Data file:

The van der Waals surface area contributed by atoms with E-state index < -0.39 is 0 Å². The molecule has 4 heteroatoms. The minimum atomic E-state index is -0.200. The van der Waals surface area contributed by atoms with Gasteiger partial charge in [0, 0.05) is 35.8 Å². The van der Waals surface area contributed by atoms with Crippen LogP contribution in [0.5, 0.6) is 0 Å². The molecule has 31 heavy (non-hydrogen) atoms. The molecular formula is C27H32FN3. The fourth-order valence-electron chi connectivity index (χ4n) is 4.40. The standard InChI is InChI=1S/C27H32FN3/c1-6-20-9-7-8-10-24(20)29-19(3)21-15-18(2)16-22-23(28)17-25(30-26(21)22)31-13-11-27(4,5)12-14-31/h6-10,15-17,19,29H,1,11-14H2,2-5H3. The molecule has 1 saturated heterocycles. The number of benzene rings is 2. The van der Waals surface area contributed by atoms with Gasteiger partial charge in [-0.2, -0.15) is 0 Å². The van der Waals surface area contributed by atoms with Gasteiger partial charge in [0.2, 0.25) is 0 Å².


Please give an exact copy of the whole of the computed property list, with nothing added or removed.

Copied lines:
The van der Waals surface area contributed by atoms with E-state index < -0.39 is 0 Å². The molecule has 4 heteroatoms. The minimum atomic E-state index is -0.200. The van der Waals surface area contributed by atoms with Gasteiger partial charge in [0, 0.05) is 35.8 Å². The van der Waals surface area contributed by atoms with Crippen LogP contribution in [0.5, 0.6) is 0 Å². The molecule has 31 heavy (non-hydrogen) atoms. The molecular formula is C27H32FN3. The fourth-order valence-electron chi connectivity index (χ4n) is 4.40. The standard InChI is InChI=1S/C27H32FN3/c1-6-20-9-7-8-10-24(20)29-19(3)21-15-18(2)16-22-23(28)17-25(30-26(21)22)31-13-11-27(4,5)12-14-31/h6-10,15-17,19,29H,1,11-14H2,2-5H3. The molecule has 1 saturated heterocycles. The number of benzene rings is 2. The van der Waals surface area contributed by atoms with Gasteiger partial charge in [-0.2, -0.15) is 0 Å². The van der Waals surface area contributed by atoms with Gasteiger partial charge in [0.2, 0.25) is 0 Å².